One key element of art is the perspective of the beholder; however, not everything can be art. The issue is that anything can be an art to someone because of differing perceptions. A popular debate that has sprung up in the last two decades is whether or not video games should be considered art.
The advancement of technology has allowed video game studios to develop and produce video games that could not have been imagined years ago. The business has progressed from simple 8-bit graphics in games like “Space Invaders” and “Donkey Kong” to beautiful and stunning games such as “Metal Gear Solid V” and “Final Fantasy XV.” Along with technology, the way in which developers approach a game has also evolved. Now, creators have more thought and methodologies behind the making of the game. Video game studios have an array of artists, ranging from 2D and 3D artists, set designers, environment designers, animators, illustrators, and concept artists. Not only do video games need artists, but they also need story and dialogue, so screenwriters and directors are added to the team. Video games take more than writing the code and setting up visuals, as it takes an artistic eye to accomplish the game. As in film, an accepted form of art, the angles, colorization, setting, characters, dialogue, and lighting are important to express a message. These same aspects can be seen in video games like “The Witcher 3,” Hideo Kojima’s “Metal Gear” series, and the “Uncharted” games. In his article “Video Games Are One of the Most Important Art Forms in History,” Chris Melissinos from TIME says that ‘Video games are also the only form of media that allows for personalizing the artistic experience while still retaining the authority of the artist.’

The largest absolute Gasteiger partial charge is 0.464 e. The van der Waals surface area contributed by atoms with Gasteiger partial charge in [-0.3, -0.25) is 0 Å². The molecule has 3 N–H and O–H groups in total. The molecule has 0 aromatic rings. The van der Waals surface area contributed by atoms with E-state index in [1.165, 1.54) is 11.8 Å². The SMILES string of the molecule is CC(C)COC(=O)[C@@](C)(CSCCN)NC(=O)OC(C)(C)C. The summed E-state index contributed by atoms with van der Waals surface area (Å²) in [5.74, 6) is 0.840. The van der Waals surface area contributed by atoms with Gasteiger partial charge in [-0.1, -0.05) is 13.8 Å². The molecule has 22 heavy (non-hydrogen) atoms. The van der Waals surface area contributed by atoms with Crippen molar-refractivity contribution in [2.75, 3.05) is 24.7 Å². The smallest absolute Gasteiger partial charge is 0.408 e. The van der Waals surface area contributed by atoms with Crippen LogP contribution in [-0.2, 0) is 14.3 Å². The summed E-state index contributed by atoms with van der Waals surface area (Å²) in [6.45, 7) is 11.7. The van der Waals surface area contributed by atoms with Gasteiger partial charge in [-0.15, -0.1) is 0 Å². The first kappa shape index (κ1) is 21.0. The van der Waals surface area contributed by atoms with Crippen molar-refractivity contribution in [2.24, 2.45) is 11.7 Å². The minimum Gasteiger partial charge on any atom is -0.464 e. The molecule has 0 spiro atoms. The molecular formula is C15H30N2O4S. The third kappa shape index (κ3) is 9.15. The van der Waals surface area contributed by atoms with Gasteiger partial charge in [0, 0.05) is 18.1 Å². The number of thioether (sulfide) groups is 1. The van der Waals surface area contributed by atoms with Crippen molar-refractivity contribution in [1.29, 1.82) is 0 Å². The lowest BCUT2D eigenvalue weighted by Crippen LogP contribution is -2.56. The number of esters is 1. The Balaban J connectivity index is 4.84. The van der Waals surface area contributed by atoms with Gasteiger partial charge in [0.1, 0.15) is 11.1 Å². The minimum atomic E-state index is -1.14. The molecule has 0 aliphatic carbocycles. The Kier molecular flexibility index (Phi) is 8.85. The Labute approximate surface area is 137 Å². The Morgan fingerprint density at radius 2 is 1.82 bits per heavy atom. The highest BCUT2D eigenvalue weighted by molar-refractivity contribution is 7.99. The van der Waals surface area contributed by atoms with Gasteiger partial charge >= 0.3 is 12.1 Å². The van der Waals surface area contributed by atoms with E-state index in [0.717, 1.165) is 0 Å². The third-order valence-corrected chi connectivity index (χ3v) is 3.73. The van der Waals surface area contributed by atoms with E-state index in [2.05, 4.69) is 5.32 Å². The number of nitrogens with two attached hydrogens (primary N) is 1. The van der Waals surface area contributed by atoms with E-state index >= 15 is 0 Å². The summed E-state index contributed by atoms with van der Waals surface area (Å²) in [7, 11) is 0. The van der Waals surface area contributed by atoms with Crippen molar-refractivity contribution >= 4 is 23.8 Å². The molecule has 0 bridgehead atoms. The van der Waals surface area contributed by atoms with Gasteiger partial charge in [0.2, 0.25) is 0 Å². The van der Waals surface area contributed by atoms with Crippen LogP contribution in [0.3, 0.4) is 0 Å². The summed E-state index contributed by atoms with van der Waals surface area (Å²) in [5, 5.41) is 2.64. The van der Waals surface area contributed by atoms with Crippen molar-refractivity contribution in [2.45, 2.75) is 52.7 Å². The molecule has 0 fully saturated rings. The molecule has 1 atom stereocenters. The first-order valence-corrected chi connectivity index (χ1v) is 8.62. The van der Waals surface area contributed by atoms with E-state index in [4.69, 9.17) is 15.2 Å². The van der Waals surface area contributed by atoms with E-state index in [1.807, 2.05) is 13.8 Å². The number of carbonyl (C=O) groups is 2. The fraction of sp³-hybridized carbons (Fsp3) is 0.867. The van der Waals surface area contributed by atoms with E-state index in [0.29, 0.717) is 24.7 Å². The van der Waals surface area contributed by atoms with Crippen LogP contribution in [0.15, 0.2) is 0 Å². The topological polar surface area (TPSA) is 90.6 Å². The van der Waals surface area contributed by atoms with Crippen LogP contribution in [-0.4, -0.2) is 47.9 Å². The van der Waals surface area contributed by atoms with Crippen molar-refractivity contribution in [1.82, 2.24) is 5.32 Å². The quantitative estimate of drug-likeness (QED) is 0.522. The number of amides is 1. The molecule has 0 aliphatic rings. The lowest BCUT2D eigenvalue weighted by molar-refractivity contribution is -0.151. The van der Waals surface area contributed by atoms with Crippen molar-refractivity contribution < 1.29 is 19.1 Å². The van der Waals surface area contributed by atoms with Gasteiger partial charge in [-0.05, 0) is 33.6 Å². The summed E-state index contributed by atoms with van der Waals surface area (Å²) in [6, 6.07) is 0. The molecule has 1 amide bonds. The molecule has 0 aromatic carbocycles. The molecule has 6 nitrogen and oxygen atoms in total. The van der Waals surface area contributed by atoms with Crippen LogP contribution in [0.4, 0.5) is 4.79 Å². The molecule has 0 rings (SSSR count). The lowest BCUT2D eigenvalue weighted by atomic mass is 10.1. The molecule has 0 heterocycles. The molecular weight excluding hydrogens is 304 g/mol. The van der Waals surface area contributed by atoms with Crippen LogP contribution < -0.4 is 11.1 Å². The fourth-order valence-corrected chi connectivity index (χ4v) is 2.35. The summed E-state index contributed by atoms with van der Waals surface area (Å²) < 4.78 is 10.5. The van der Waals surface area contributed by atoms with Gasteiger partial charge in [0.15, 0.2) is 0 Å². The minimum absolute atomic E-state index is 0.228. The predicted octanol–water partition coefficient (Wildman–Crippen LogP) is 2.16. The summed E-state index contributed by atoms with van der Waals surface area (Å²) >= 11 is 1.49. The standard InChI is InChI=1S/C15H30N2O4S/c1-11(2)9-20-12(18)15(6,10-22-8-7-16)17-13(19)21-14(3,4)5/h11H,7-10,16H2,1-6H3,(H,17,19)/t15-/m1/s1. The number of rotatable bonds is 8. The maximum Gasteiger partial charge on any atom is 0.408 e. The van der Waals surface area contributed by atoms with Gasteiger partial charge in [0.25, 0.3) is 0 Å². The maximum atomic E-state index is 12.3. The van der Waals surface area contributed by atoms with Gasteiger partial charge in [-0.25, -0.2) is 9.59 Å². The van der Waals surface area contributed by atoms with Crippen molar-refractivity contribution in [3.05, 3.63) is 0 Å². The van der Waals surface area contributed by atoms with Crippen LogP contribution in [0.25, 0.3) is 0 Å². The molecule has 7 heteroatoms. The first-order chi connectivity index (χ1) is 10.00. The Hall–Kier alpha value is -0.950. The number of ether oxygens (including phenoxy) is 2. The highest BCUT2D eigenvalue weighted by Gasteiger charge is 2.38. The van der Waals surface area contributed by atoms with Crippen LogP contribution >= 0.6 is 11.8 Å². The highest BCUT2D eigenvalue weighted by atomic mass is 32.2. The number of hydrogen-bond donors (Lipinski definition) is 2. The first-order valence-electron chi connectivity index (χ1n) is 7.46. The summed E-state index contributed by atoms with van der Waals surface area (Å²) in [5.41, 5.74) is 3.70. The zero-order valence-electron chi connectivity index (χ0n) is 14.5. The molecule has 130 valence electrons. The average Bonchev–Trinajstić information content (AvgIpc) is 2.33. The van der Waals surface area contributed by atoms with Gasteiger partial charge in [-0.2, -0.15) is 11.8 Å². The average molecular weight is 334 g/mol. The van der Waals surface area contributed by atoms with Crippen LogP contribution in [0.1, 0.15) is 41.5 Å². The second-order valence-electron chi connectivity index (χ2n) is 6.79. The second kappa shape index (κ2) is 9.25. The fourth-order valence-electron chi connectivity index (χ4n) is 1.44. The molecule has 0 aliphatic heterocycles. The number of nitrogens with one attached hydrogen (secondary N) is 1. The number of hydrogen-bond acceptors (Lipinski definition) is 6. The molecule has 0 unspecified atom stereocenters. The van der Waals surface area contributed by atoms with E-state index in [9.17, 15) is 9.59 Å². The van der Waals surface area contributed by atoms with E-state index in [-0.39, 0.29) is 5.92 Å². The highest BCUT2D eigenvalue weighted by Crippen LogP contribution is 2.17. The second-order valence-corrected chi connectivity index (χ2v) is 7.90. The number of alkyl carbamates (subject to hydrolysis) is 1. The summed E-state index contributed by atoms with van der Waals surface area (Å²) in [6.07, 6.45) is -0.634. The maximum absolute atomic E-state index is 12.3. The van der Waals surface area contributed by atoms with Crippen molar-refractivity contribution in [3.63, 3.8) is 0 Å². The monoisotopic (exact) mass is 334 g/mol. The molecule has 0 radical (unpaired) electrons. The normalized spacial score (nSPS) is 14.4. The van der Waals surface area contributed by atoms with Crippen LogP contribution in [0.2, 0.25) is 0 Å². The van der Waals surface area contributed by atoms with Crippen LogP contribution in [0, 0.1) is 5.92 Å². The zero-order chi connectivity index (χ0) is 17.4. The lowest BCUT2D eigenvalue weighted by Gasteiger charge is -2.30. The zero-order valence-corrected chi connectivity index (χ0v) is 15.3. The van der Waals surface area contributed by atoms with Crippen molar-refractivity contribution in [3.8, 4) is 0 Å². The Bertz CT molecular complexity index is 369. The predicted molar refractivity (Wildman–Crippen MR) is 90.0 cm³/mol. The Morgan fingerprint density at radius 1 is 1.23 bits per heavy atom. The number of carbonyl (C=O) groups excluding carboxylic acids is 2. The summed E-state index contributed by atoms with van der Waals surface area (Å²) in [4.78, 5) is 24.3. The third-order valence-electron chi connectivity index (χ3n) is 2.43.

Film critic Robert Ebert in 2005 stirred this debate by stating that “No one in or out of the field has ever been able to cite a game worthy of comparison with the great poets, filmmakers, and novelists.” He does accept that the visual experience is of artistic importance, but he still describes video games as a non-artistic medium. Opposing viewpoints that video games are not art, such as Ebert’s, claim that video games have an end goal, points, and a way to win. Robert states that if those aspects were removed, then it “ceases to be a game and becomes a representation of a story, a novel, a play, dance, a film. Those are things you cannot win; you can only experience them.” While this one point may seem to hold true, that is not the case with modern games.
A popular video game element that is achievable because of recent technological advancements is the open-world approach. Games with an open world allow the player to experience the game at their own pace and playstyle, giving them options and various opportunities to approach the game, still yielding an outcome. There are also games that depending on how it is played and the decisions the player makes, give different endings, such “Fallout 4,” and the “Mass Effect” games. Games such as “Metal Gear Solid V” allow the player to approach each activity with different methods and playstyles.
When games allow the player to have creative control, it creates a personal connection with the player and game, as he traverses the game with the character and experiences all the events with him. Now, is this not what art does? Let’s say two people are looking at a painting. Their different perspectives, thinking, ideologies, and ways of being create personal connections with the painting, giving one individual a different expression separate from the other person’s. Video games can be viewed in the same way; the player’s different choices and approaches create a more personal experience. Melissinos puts it this way, “Those who play a game are following the story of the author
and are bound by the constructs of the rules—but based on the choices they make, the experience can be completely personal.” Video games should be considered an art, as it takes a bit of each aspect of art and molds it into its own form, creating a dynamic and visual experience for the player.